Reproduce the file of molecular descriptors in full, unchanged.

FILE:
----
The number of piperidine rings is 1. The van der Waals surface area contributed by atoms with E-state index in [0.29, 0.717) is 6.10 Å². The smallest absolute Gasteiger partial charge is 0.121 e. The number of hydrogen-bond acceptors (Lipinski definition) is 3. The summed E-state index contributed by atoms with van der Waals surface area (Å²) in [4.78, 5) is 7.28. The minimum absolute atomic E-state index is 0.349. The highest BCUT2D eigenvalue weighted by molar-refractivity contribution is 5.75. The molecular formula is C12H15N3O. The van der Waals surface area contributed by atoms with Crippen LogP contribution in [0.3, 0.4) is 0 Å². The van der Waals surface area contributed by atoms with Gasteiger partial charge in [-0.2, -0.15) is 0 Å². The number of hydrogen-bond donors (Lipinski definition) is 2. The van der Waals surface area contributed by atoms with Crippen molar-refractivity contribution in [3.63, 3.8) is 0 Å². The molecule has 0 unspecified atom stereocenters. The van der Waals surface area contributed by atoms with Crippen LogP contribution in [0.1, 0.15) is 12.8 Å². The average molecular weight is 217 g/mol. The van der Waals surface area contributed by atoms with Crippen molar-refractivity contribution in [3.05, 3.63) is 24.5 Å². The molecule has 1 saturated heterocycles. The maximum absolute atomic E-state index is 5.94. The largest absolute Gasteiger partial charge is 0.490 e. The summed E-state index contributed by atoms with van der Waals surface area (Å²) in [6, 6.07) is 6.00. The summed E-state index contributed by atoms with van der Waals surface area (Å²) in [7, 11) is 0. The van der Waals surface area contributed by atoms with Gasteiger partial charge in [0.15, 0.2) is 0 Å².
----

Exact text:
The number of piperidine rings is 1. The van der Waals surface area contributed by atoms with E-state index in [0.29, 0.717) is 6.10 Å². The smallest absolute Gasteiger partial charge is 0.121 e. The number of hydrogen-bond acceptors (Lipinski definition) is 3. The summed E-state index contributed by atoms with van der Waals surface area (Å²) in [4.78, 5) is 7.28. The minimum absolute atomic E-state index is 0.349. The highest BCUT2D eigenvalue weighted by molar-refractivity contribution is 5.75. The molecular formula is C12H15N3O. The van der Waals surface area contributed by atoms with Crippen LogP contribution in [0.3, 0.4) is 0 Å². The van der Waals surface area contributed by atoms with Gasteiger partial charge in [-0.2, -0.15) is 0 Å². The number of hydrogen-bond donors (Lipinski definition) is 2. The van der Waals surface area contributed by atoms with Crippen molar-refractivity contribution in [3.63, 3.8) is 0 Å². The molecule has 0 unspecified atom stereocenters. The van der Waals surface area contributed by atoms with Crippen LogP contribution in [0.1, 0.15) is 12.8 Å². The average molecular weight is 217 g/mol. The van der Waals surface area contributed by atoms with Crippen molar-refractivity contribution in [3.05, 3.63) is 24.5 Å². The molecule has 1 saturated heterocycles. The maximum absolute atomic E-state index is 5.94. The largest absolute Gasteiger partial charge is 0.490 e. The summed E-state index contributed by atoms with van der Waals surface area (Å²) in [6, 6.07) is 6.00. The summed E-state index contributed by atoms with van der Waals surface area (Å²) in [7, 11) is 0. The van der Waals surface area contributed by atoms with Gasteiger partial charge in [0.15, 0.2) is 0 Å².